The supplies for the carrying on of this work, during these twelve
years, have been wholly in answer to believing prayer, to the Lord.

They have fulfilled faithfully the Lord’s commands, “Cast all your
cares on Him, for he careth for you.” They have also pleaded in faith,
without a doubt, “Anything ye shall ask the Father in my name, I will
do it.” And they have asked and received, and the Provider has never
yet failed them.

During the twelve years’ time there has been sent to the Consumptive’s
Home, without any solicitation whatever, but in answer to believing
prayer and faith and trust in God’s providence, a sum no less than
three hundred and sixty thousand dollars [that’s over $9.5 million dollars in 2019] and over fifteen hundred patients have been gratuitously cared for. No one has been urged, asked, or even hinted to contribute to it. Each morning, noon and night prayer has been offered to send means to provide for their daily wants, and the Great Shepherd has sent the supplies.

During these twelve years, the experiences of Doctor Cullis, the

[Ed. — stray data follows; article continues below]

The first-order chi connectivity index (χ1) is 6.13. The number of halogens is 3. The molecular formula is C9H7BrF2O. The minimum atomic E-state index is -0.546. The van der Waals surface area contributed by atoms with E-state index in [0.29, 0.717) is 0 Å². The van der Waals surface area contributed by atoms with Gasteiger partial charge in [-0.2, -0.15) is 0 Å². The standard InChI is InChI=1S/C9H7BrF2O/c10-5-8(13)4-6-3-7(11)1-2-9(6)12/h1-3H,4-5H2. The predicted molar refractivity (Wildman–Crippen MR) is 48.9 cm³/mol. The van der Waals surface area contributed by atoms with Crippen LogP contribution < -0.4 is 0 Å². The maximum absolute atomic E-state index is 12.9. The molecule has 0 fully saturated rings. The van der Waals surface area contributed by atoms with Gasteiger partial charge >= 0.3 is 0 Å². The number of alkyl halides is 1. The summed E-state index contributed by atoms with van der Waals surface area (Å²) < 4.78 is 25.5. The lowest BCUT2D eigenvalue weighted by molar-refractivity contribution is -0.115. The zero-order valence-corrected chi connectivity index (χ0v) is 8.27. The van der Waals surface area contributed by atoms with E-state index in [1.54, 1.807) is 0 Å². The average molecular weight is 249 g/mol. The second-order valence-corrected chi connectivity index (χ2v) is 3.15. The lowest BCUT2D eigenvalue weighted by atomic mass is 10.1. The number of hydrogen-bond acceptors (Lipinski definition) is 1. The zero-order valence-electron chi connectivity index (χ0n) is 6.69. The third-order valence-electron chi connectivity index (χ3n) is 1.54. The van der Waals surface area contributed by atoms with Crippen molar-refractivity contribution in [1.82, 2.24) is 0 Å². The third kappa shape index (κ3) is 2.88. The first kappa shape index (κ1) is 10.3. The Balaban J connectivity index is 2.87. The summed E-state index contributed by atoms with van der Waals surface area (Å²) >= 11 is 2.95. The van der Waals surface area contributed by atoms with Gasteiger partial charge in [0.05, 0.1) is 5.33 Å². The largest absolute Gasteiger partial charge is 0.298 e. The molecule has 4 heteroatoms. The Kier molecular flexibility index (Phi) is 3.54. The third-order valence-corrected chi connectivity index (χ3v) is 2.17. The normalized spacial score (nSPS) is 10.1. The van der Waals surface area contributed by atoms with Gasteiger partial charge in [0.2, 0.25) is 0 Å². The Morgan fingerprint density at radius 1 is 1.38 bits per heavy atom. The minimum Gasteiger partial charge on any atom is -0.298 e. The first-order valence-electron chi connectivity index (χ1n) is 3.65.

founder, have been most remarkable in the frequent answers to prayer in minute details of life, and especially in healing. There are so many such cases, that there is no possible room to doubt. There have often been moments, yes, days of distress and intense trial, when, with not a single penny on hand, it seemed as if failure had come; but faith could not let the promise go, neither was it possible for them to believe that He who could do so much, would forsake so good a work, which was undertaken only in obedience to the guidance and direction of the Lord; and God has always brought deliverance, and honored them and brought glory to his own name.

June 28: Waiting on the Lord

We’ll take a break from Daniel Whittle to address another aspect of prayer. This is from a very good friend of mine:

How many times have you been so troubled with a specific need that you feel agitated, upset, and find it hard to concentrate on anything else?

We pray and pray again and ask God to help in this need, often knowing there is nothing we can do but wait and pray some more.

What comfort do we have from God’s word while we wait? What promises can we can cling to?  Many times it is helpful to put a verse (or several!) on the mirror, on the car dash, on your phone or computer screensaver, on the refrigerator… places we will see them often to be reminded to trust in God as we pray, and find comfort in Him.

Here are some promises that have meant a lot to me and maybe will be a blessing to you also:

Philippians 4:6
Philippians 4:6